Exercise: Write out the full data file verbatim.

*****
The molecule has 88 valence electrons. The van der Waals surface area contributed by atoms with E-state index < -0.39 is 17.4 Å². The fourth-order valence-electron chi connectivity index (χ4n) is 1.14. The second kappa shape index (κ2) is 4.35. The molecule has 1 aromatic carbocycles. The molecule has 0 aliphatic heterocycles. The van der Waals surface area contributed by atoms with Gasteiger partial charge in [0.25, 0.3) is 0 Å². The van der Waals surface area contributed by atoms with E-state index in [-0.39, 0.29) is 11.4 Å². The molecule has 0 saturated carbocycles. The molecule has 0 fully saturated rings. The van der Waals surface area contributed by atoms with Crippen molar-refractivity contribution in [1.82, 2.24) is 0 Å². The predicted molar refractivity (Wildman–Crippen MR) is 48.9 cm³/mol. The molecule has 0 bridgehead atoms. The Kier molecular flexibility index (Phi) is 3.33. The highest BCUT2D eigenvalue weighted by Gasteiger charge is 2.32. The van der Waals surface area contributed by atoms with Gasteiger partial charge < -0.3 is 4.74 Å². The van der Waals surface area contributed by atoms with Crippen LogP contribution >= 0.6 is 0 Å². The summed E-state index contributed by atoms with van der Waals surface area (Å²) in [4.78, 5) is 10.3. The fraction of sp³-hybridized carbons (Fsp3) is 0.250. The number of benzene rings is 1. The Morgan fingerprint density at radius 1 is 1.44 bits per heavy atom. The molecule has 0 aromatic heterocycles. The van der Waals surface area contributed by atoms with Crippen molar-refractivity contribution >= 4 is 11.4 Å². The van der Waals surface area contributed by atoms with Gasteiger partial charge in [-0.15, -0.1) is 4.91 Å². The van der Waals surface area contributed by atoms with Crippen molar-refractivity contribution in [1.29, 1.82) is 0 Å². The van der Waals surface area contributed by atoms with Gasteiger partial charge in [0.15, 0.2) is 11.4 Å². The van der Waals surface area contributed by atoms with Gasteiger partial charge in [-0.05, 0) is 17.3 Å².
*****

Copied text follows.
The molecule has 88 valence electrons. The van der Waals surface area contributed by atoms with E-state index < -0.39 is 17.4 Å². The fourth-order valence-electron chi connectivity index (χ4n) is 1.14. The second kappa shape index (κ2) is 4.35. The molecule has 1 aromatic carbocycles. The molecule has 0 aliphatic heterocycles. The van der Waals surface area contributed by atoms with Gasteiger partial charge in [0.25, 0.3) is 0 Å². The van der Waals surface area contributed by atoms with E-state index in [-0.39, 0.29) is 11.4 Å². The molecule has 0 saturated carbocycles. The molecule has 0 fully saturated rings. The van der Waals surface area contributed by atoms with Crippen molar-refractivity contribution in [1.82, 2.24) is 0 Å². The predicted molar refractivity (Wildman–Crippen MR) is 48.9 cm³/mol. The molecule has 0 bridgehead atoms. The Kier molecular flexibility index (Phi) is 3.33. The highest BCUT2D eigenvalue weighted by Gasteiger charge is 2.32. The van der Waals surface area contributed by atoms with Gasteiger partial charge < -0.3 is 4.74 Å². The van der Waals surface area contributed by atoms with Crippen LogP contribution >= 0.6 is 0 Å². The summed E-state index contributed by atoms with van der Waals surface area (Å²) in [4.78, 5) is 10.3. The fraction of sp³-hybridized carbons (Fsp3) is 0.250. The number of benzene rings is 1. The Morgan fingerprint density at radius 1 is 1.44 bits per heavy atom. The molecule has 0 aromatic heterocycles. The van der Waals surface area contributed by atoms with Crippen molar-refractivity contribution >= 4 is 11.4 Å². The van der Waals surface area contributed by atoms with Gasteiger partial charge in [-0.15, -0.1) is 4.91 Å². The van der Waals surface area contributed by atoms with Crippen molar-refractivity contribution in [1.29, 1.82) is 0 Å². The van der Waals surface area contributed by atoms with Gasteiger partial charge in [0.15, 0.2) is 11.4 Å². The van der Waals surface area contributed by atoms with Gasteiger partial charge in [-0.05, 0) is 17.3 Å².